On February 26, with northern Italy beginning to suffer from the coronavirus, Juventus went to Lyon to play the first leg of the Champions League round of 16, a match that perhaps should not have been played, and which some point to as the entry point of the COVID-19 in France.
A former Lyon doctor believes the pandemic entered France through that match. It would be the ‘ground-zero’, the moment when the disease arrived in France, a theory that a few others share.
Marcel Garrigou-Grandchamp, a former Olympique doctor, shared this opinion on ‘Sport’. “That match should not have been played, as it brought Juventus fans to Lyon, which was not a risk area,” he said.
On 26 February, there were only 445 confirmed cases in Italy and only 20 deaths. All of them, in the north, were concentrated in Lombardy, a region close to Piedmont, whose capital is Turin.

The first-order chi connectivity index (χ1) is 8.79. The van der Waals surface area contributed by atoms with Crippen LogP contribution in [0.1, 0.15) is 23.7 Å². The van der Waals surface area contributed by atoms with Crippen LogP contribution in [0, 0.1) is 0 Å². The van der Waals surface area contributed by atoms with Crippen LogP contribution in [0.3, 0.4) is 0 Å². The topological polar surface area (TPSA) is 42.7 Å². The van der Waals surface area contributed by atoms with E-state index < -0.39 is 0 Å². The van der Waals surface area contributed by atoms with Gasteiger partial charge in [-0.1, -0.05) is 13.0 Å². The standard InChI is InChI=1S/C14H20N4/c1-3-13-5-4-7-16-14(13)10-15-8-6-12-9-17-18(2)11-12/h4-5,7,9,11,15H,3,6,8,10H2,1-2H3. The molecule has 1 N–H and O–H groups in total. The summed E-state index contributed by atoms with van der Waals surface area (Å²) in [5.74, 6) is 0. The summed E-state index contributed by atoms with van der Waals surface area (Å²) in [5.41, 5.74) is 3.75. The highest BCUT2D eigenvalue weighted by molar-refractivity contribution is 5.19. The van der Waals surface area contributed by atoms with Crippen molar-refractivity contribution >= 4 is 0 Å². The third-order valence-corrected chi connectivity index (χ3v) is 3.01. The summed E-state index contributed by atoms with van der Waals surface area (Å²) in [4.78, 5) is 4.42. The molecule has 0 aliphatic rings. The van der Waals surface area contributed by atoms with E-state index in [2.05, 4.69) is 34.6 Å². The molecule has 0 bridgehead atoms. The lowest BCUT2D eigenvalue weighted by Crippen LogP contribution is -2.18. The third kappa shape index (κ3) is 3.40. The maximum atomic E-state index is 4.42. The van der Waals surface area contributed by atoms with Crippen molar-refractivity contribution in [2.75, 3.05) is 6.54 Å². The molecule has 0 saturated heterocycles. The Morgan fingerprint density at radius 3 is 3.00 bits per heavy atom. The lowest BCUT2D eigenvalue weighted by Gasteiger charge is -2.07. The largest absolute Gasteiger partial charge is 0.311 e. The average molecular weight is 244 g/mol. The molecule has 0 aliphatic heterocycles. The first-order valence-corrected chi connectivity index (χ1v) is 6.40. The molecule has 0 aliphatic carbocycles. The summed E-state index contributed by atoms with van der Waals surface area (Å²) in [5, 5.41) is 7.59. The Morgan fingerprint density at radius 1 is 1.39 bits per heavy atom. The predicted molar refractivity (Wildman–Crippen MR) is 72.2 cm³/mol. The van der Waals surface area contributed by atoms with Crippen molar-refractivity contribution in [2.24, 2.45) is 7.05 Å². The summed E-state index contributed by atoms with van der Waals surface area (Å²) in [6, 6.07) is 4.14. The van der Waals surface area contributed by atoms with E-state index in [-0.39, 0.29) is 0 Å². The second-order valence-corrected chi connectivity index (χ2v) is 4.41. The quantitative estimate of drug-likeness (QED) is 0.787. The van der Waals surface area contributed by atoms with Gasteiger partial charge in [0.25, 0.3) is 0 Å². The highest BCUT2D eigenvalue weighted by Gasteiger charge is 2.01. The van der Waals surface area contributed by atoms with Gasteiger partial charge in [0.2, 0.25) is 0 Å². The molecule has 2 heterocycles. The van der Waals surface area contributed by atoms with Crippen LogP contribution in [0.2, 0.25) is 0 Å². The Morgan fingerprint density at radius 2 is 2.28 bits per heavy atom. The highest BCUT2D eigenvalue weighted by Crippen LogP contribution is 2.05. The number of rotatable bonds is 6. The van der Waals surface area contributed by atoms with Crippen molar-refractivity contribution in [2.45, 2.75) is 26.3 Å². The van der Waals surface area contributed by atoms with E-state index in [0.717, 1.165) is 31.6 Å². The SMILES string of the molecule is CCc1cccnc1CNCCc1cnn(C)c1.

In France, on the other hand, there were only 18 cases, with only one death. The situation soon got out of hand in Italy, and in France too.
This match had not received as much media attention as the Valencia-Atalanta match two weeks later, which clearly brought the virus with it (35% of the Valencia squad have suffered from it).
Juventus, for their part, dissociate themselves from this theory of Garrigou-Grandchamp and rely on the study carried out by the Regional Health Agency of Lyon, in which the relationship between the positives registered in the 14 days following the match and this one was ruled out.
Now, more than a month after that, it is clear that everything should have stopped before, but talking about it afterwards is easy. It was hard for Europe to see that the virus would be so problematic, and it will pay for it.